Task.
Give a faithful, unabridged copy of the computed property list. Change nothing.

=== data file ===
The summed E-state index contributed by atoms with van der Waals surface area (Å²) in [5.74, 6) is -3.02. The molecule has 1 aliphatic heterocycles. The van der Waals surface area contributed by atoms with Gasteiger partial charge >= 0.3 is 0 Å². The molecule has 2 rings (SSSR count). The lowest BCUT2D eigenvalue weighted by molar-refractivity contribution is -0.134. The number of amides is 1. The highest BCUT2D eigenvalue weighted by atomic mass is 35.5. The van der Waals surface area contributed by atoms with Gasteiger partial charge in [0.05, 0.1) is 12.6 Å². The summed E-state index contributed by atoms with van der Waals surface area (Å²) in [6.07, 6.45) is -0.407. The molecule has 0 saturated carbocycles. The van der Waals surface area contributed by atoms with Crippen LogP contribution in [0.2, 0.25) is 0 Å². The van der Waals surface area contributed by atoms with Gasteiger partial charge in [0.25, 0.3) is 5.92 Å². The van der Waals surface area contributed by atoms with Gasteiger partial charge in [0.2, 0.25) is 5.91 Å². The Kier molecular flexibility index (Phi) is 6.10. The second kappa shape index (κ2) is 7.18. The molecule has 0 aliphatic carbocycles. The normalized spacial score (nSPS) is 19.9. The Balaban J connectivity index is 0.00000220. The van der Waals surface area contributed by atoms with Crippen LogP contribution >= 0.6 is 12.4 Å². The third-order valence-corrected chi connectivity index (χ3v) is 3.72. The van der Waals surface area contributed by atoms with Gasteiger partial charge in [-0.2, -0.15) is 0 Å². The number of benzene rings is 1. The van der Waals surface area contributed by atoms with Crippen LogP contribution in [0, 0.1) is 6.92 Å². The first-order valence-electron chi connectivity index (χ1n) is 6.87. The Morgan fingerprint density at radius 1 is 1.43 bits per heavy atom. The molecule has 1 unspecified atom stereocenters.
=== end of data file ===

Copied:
The summed E-state index contributed by atoms with van der Waals surface area (Å²) in [5.74, 6) is -3.02. The molecule has 1 aliphatic heterocycles. The van der Waals surface area contributed by atoms with Gasteiger partial charge >= 0.3 is 0 Å². The molecule has 2 rings (SSSR count). The lowest BCUT2D eigenvalue weighted by molar-refractivity contribution is -0.134. The number of amides is 1. The highest BCUT2D eigenvalue weighted by atomic mass is 35.5. The van der Waals surface area contributed by atoms with Gasteiger partial charge in [0.05, 0.1) is 12.6 Å². The summed E-state index contributed by atoms with van der Waals surface area (Å²) in [6.07, 6.45) is -0.407. The molecule has 0 saturated carbocycles. The van der Waals surface area contributed by atoms with Crippen LogP contribution in [0.2, 0.25) is 0 Å². The van der Waals surface area contributed by atoms with Gasteiger partial charge in [0.25, 0.3) is 5.92 Å². The van der Waals surface area contributed by atoms with Gasteiger partial charge in [0.2, 0.25) is 5.91 Å². The Kier molecular flexibility index (Phi) is 6.10. The second kappa shape index (κ2) is 7.18. The molecule has 0 aliphatic carbocycles. The normalized spacial score (nSPS) is 19.9. The Balaban J connectivity index is 0.00000220. The van der Waals surface area contributed by atoms with Crippen LogP contribution >= 0.6 is 12.4 Å². The third-order valence-corrected chi connectivity index (χ3v) is 3.72. The van der Waals surface area contributed by atoms with Gasteiger partial charge in [-0.2, -0.15) is 0 Å². The number of benzene rings is 1. The van der Waals surface area contributed by atoms with Crippen LogP contribution in [0, 0.1) is 6.92 Å². The first-order valence-electron chi connectivity index (χ1n) is 6.87. The Morgan fingerprint density at radius 1 is 1.43 bits per heavy atom. The molecule has 1 unspecified atom stereocenters.